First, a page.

Hot Rod was then summoned to Earth by Optimus Prime, as revealed in The Transformers: Escalation. With typical bravado Hot Rod and Hardhead insisted on heading to assist Prime's unit in stopping Megatron. Hot Rod left Hardhead to assist the other Autobots while he captured the Decepticon facsimile. Unfortunately, he almost collided with Prowl, who had had the same idea. Despite some bickering between the two, they were able to eventually capture the facsimile, forcing the Russian troops to back down. When Hot Rod heard the battle between the Ore-13 powered Megatron and the rest of Prime's troops, Prowl forbade him from interfering, entrusting him with the safe return of the facsimile. Calling Nightbeat for transport out, he was jumped and severely damaged by Skywarp and Thundercracker. Nightbeat teleported him away, but Hot Rod had been badly damaged, and the facsimile reportedly killed.
Smallest Transforming Prime was redecoed the following year for the second wave of the line, into a color scheme based on his Generation 1 cartoon appearance featuring brighter reds and blues, white thighs, yellow details on his bumper, and blue eyes and windows. This version of the figure was made available for a second time in the next wave ("Wave 2.5"), with a new anime-decorated version of the Combat Deck now available as a rare "chase" figure.
The Japanese release of the figure also underwent the changes in weapon shapes, but never featured a silver Roller; instead, their original release of Prime featured a Diaclone-style Roller without the two rear pegs, and the differently-shaped launcher that accommodated him, before a running change switched over to the Hasbro version of the mold. Finally, in some European countries, Prime sported red feet, as opposed to his traditional blue; this version of the figure is also known in some cases to feature a differently-painted forehead crest which leaves the three central indentations unpainted blue.

The centerpiece of the power-up robot mode is Prime's gigantic Ultimax Super Cannon, an electronic light-and-sound weapon the size and mass of a Deluxe figure. The whole cannon attaches to a special socket slightly behind Prime's shoulders, can store on the back or flip over to be gripped in both fists in armor mode, or stored upside-down underneath the trailer in truck mode. When pointed forward, the cannon has a larger helmet styled after Prime's own with a large translucent face shield featuring a painted targeting system. The weapon has three electronic modes: each of two small buttons plays its own weapon-firing noise and flashes one set of lights, while the large pull-switch in the cannon's center plays the sounds of a powerful barrage, flashing both sets of lights and (every third time) finishing off with the declaration "I am Optimus Prime". The Ultimax Super Cannon also has two of its own 5mm ports for even more MechTech firepower. When mounted on his back, the Cannon has two hook-like sections that securely lock into the "backpack", allowing the Ultimax weapon to serve as a handle for Optimus' imaginary "flight" operations.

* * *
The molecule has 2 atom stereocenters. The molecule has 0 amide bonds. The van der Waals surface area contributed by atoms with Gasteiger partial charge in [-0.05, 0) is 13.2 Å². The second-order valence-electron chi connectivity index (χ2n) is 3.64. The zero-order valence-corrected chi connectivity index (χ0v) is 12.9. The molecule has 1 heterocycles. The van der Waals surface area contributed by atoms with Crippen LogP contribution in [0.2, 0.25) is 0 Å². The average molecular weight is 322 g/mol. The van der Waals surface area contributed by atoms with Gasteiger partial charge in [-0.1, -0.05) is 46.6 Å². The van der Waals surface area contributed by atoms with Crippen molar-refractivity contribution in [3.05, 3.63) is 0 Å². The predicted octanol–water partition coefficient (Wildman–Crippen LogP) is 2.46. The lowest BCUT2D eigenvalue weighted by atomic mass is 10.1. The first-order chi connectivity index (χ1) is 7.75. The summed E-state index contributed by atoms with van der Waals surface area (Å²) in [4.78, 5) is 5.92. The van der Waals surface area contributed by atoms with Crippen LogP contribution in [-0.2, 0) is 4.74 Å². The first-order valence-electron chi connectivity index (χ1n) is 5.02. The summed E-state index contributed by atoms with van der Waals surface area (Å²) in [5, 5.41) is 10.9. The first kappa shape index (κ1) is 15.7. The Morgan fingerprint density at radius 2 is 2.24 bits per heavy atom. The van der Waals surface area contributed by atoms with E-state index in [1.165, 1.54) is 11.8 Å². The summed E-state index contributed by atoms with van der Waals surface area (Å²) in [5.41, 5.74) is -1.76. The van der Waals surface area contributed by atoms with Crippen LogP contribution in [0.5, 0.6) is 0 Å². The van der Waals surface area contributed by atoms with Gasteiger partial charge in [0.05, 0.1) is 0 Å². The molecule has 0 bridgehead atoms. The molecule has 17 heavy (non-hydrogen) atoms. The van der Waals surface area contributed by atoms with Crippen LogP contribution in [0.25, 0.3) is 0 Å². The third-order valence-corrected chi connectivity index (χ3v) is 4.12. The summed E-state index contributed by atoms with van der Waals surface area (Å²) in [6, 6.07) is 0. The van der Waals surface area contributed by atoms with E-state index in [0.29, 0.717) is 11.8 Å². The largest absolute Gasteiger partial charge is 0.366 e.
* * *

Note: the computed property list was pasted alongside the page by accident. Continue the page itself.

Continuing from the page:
In "Transwarped", after Sari realizes that she is not human, Optimus attempts to have Professor Isaac Sumdac and Sari reconcile with each other. Later, they encounter Masterson, who is piloting his headmaster unit on Starscream's decapitated body. He defeats Masterson by tricking him to transform into vehicle mode, which was impossible due to with the Headmaster unit on Starscream's body. Later still, during a melee with a rock creature that found its way to Earth when Bumblebee returned from his accidental transwarp, Optimus struggles to stop Sari, who goes out of control after using her key to upgrade herself.


The "Unicron Trilogy" version of Optimus Prime is a fictional character of this branch of Transformers lore. Appearing in Transformers: Armada, Transformers: Energon and Transformers: Cybertron (known as the aforementioned trilogy), Optimus is the leader of the heroic Autobots. He often converted to his super combat mode. In all three series, Optimus' English voice actor is Garry Chalk, who previously voiced Optimus Primal in Beast Wars and Beast Machines.